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Aero-News Analysis: TSA Lied About Pax Data? (Part Three)

Secure Flight/CAPPS II: Will it work?

The inner workings of the TSA's "Secure Flight/CAPPS II" Database are considered secret by the TSA, but the general architecture, and several components of the system, are known.

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Klyde Morris 03.28.05

Klyde Keeps Sticking Up For His T-34 Buddies...

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Snow Storm Blamed in Light Aircraft Accident

Weather A Factor?

A Challenger II crashed Saturday in Eastern Oregon killing two Spokane men. Ezra M. Ward, 71, and Keith G. Bird were killed in the crash just after 2 p.m. about 10 miles south of La Grande, OR.

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Aero-News Quote Of The Day (03.28.05)

"The F-15C Eagle remains the USAF's front-line fighter-interceptor today, and the Air Force will depend on them for years to come, but most of them are already fifteen to twenty years old. The F-15's planned replacement, the F-22, is making slow progress; its high cost is one of the most serious limitations on early adoption of the new airplane." Source: ANN's Kevin O'Brien, in his story about the issues revolving around the USAF's F-15 fleet, after a recent crash. 

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Back On Track: Symphony Earns TC, PC

Prepares to Deliver the First Canadian-Build Symphony 160

Symphony Aircraft Industries tells ANN that Transport Canada has assumed responsibility as the "State of Design" for the Symphony 160 aircraft, and has issued the required Type and Production Certificates to Symphony Aircraft Industries.

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Update: Wing Grounds F-15s After Nellis Accident

Crash Under Investigation; Flying To Resume Today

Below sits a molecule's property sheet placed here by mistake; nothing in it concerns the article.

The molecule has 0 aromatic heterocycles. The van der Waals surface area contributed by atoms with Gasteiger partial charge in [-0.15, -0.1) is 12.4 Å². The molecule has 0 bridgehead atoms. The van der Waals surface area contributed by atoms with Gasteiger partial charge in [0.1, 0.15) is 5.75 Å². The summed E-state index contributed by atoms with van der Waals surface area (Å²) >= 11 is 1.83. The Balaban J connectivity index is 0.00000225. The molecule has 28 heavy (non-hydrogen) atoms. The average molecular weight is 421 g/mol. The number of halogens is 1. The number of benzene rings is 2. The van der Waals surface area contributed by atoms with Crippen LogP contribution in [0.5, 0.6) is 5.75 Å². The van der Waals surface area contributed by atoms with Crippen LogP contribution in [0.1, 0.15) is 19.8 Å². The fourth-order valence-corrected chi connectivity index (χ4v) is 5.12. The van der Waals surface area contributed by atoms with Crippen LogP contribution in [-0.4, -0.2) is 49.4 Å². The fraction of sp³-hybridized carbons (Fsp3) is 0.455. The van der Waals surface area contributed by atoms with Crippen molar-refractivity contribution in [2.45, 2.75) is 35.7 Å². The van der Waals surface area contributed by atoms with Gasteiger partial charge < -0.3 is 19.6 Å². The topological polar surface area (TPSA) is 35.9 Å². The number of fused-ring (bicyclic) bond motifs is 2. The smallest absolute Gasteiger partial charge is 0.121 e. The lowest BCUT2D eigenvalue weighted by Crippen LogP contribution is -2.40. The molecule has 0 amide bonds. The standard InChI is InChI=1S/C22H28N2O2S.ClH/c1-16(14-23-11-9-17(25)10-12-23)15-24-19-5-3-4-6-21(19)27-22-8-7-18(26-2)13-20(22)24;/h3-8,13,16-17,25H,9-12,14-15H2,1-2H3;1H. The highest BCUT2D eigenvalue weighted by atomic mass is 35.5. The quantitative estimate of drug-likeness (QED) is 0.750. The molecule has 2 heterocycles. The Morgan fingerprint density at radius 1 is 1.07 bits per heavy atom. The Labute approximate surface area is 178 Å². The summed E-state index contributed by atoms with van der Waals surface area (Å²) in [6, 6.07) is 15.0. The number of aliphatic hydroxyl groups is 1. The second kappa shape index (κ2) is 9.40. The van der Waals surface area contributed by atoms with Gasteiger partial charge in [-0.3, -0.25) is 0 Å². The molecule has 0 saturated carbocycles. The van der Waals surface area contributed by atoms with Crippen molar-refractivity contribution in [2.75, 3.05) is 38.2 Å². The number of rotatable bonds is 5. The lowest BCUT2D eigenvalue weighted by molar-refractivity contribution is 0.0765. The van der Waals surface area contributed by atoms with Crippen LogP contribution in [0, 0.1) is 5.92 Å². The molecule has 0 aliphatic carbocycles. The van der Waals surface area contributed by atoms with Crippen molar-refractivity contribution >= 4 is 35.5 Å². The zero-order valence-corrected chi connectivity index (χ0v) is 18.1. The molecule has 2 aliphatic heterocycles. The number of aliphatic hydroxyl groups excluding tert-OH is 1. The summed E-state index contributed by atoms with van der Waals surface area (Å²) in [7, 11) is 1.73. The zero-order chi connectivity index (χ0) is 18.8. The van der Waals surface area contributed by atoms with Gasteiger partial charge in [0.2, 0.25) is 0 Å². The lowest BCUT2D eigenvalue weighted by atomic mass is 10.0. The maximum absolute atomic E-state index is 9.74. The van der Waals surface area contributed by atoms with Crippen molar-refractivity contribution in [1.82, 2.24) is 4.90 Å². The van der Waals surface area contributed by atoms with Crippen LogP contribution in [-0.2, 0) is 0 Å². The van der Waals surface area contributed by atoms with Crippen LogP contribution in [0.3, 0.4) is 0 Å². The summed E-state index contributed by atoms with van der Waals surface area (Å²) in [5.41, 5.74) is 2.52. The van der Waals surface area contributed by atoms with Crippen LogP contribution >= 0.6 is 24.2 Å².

A US Air Force pilot is counting his blessings after ejecting from a doomed F-15C Eagle Friday morning, northeast of Nellis Air Force Base in Nevada.

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First Diamond Twins Delivered

Double Your Fun

Diamond Aircraft Industries delivered the first Two DA42 Twin Star aircraft to French customers Thursday.

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Air France Buying 777 Freighters

What Will Happen To The 747?

Air France announced on Friday that it plans to replace part of its aging fleet of cargo planes with Boeing's new 777 freighter according to media reports.

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Tampa Fuel Dumping Still A Mystery

FAA Doesn't Have The Answer

FAA investigators have been unable to explain how Vicki Morris was misted with what she claims was jet fuel dumped by an aircraft flying overhead.

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UAV Featured On CSI New York

TAG! You're It!

Last week's episode of CSI New York featured a Tactical Aerospace Group UAV as a futuristic law enforcement tool.

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Charles B. Wheeler Downtown Airport Upgrading

What Can You Get For $70 Million These Days?

The Kansas City Aviation Department announced the beginning of an almost $70 million improvement project at Charles B. Wheeler Downtown Airport (MKC).